Form W-9 is only one page long, and it asks for the following information:

  • Business and/or Individual’s Name and Address
  • Business and/or Individual’s status (i.e., corporation, LLC, sole proprietor, etc.)
  • Social Security Number (for sole proprietorships and individuals)
  • Tax ID Number (for applicable business entities)

We recommend that you ask contracted workers to fill out their W-9 at the very beginning of your working relationship with them. This will save your organization time and energy when it comes time to issue 1099s.

What information do you need to issue a 1099?

When you issue 1099s for your nonprofit, you’ll need to include the information requested in the W-9s, so make sure to keep these forms organized for easy access! Additionally, you’ll need to track information throughout your relationship with the contracted individual to complete all sections of the form.

W-9 forms and your nonprofit's systems are both 1099 information sources

Specifically, you’ll have to figure out the following information from the data in your nonprofit’s system:

  • The category of the payments made to the contractor
  • Federal and state tax withholding information
  • The total non-employee compensation the contractor received

Form 1099 is fairly short, but there are penalties for including incorrect information or leaving anything out, so double-check that you have everything you need before you start. Here is an example of what the form will look like:

Example of Form 1099 for nonprofits

What Is The Timeline For Issuing 1099s For Nonprofits?

Because each contractor will need to use their Form 1099 to file their own taxes, your nonprofit will have to complete these forms fairly early in the tax preparation process. The deadline for payers to file all of their 1099s for the previous calendar year is January 31. Of course, the earlier you can get them done, the better.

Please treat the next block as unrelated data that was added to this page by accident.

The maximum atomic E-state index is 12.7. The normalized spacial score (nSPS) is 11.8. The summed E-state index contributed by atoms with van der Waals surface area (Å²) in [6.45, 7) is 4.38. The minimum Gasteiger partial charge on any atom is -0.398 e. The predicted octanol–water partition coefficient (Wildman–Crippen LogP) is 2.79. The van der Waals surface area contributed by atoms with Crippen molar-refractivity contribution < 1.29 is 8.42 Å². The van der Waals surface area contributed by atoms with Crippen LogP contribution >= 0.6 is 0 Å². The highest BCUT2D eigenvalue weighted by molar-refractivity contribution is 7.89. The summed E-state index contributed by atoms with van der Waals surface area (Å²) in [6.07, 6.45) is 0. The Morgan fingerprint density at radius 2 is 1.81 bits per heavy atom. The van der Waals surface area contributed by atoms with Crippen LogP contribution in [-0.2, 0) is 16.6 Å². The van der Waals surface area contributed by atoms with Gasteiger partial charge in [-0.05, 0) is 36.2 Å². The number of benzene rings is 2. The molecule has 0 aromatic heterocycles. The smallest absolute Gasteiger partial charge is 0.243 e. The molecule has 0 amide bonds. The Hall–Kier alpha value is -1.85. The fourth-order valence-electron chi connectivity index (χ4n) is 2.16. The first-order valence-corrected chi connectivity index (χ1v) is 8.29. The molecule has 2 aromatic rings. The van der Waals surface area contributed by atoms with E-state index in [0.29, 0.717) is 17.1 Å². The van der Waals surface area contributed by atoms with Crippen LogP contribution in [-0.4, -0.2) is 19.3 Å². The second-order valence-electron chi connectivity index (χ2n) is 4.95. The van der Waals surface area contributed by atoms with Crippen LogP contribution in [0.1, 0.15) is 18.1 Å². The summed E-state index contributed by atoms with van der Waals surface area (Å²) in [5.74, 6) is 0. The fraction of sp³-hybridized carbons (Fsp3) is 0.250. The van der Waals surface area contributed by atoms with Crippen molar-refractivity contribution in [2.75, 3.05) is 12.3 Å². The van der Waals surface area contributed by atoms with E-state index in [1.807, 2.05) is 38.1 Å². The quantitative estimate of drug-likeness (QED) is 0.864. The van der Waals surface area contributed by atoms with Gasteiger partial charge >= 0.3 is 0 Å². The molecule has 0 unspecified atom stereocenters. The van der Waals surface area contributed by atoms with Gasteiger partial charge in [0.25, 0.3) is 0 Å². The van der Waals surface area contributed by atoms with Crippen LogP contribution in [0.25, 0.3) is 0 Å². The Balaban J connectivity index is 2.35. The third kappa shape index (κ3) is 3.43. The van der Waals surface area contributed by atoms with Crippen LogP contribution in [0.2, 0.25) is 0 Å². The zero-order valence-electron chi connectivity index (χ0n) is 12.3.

When you purchase your 1099s for your nonprofit to fill out, you’ll also find a copy of Form 1096 and related instructions in the pack. This form is essentially a compiled list of all the 1099s your organization issues and should also be filed by January 31.

What happens if you don’t file your 1099s on time?

There are penalties if your organization fails to file your 1099 on time or files it incorrectly. They also apply per 1099 form that your organization issues.

Here is a breakdown of the fines for filing each required 1099 late:

  • $30 penalty for filing up to 30 days late
  • $60 penalty for filing more than 30 days late and before August 1
  • $100 penalty for filing a 1099 on or after August 1
  • $250 penalty for intentional failure to file

If you file more than one 1099 late in a given year, the fees can really add up. The best way to avoid these penalties is to file correctly and on time.

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By becoming familiar with what Form 1099 entails and why to issue one, you’ll be able to maintain compliance when it comes to your organization’s contracted workers, and you might just find tax season a bit less overwhelming. However, it always helps to have experts on your side—like Jitasa’s experienced nonprofit accounting team!

For more information on filing tax forms for your nonprofit, check out these resources: